Strengthening the Fund’s proactive and strategic approach to programming
This is key to ensuring that the Fund’s investments meet the objectives and needs of developing countries. To achieve this, GCF will request all Accredited Entities to submit annual or multi-annual work programmes, prepared in consultation with developing countries (via their National Designated Authority or focal point). A consolidated version of all these work programmes will then be submitted to the Board, which will use it for planning purposes. The Fund will also carry out a market survey to establish what is needed to support climate action, and to track successes or innovative ideas that could be built upon.
 
Enhancing accessibility and predictability
The Fund will continue to engage with a wide range of stakeholders to promote accessibility, and to enhance understanding of GCF’s operations and processes. It will survey stakeholders to gain a better understanding of where the barriers to engagement are, and will more clearly signal the kinds of projects and programmes it is looking to finance by providing guidance on the Fund’s investment criteria, risk appetite, standards and processes. GCF will revise and simplify the proposal approval process, and will streamline and simplify its processes and templates particularly for micro-scale activities in LDCs and SIDS.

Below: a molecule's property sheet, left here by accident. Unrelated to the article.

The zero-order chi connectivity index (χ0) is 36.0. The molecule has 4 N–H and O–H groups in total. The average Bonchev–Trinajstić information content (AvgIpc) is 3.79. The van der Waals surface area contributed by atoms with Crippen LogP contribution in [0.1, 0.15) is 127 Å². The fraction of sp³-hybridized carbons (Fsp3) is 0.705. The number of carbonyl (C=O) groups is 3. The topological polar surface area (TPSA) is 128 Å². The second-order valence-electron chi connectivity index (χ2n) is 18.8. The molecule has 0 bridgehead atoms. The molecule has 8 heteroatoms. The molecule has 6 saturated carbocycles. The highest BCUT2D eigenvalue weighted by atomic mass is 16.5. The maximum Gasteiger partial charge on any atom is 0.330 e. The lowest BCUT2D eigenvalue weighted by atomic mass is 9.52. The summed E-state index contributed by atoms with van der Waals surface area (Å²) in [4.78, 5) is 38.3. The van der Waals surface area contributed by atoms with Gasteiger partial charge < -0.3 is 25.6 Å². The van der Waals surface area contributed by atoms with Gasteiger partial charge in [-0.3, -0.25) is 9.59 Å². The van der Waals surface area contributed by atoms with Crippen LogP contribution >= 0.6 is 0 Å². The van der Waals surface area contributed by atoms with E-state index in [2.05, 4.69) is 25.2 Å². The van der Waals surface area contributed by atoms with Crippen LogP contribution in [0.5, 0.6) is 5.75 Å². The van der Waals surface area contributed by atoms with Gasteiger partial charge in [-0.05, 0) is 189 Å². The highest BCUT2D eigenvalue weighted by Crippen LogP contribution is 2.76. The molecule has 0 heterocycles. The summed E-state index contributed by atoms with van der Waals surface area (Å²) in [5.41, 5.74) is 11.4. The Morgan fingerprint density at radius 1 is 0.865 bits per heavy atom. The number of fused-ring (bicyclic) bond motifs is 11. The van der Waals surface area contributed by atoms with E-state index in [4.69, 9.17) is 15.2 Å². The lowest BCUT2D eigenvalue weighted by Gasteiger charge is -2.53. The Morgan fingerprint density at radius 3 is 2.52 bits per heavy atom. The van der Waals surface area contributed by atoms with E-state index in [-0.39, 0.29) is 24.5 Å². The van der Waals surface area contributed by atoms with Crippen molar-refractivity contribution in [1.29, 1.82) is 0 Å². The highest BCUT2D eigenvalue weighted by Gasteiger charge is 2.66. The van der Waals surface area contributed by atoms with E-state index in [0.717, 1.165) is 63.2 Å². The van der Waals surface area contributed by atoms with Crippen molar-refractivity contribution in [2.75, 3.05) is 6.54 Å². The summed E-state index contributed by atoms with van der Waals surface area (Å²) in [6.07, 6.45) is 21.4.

Maximizing the engagement of the Private Sector
GCF’s Private Sector Facility is a unique feature of the Fund, enabling engagement with the private sector to support the Fund’s aim of driving a paradigm shift to low-emission and climate-resilient development pathways. Building on existing work, GCF aims to crowd-in and maximise the engagement of the private sector at the national, regional and international levels. The Board will analyse barriers to crowding-in and engagement, and will also re-consider the recommendations of the Private Sector Advisory Group including on enhancing GCF capacity, the accreditation procedures for private sector entities, enhancing private sector involvement with the readiness programme and reducing currency risks.
 
Building adequate institutional capabilities
The Fund needs to have adequate institutional capabilities in order to achieve its operational priorities. To address this, the Board will continue to build and maintain a well-staffed Secretariat that can deliver all of its functions. The three independent accountability units will be staffed and resourced so that they can be operationalised. The Board will also improve the efficiency of its processes, including decision-making related to funding proposals, and will review the role and structure of the Board’s panels and groups. The role of NDAs will be strengthened by providing support through the readiness programme and the Fund will facilitate dialogue between NDAs and AEs by offering a platform for knowledge-sharing and a market-place for ideas. The Board will also assess whether to enhance the role of the interim trustee, to facilitate the administrative execution of funding decisions.
 
The strategic plan will be reviewed as part of each replenishment process, taking into account evolving priorities including COP guidance.
 
The plan is reflected in the GCF work plans; the 2017 work plan is available here.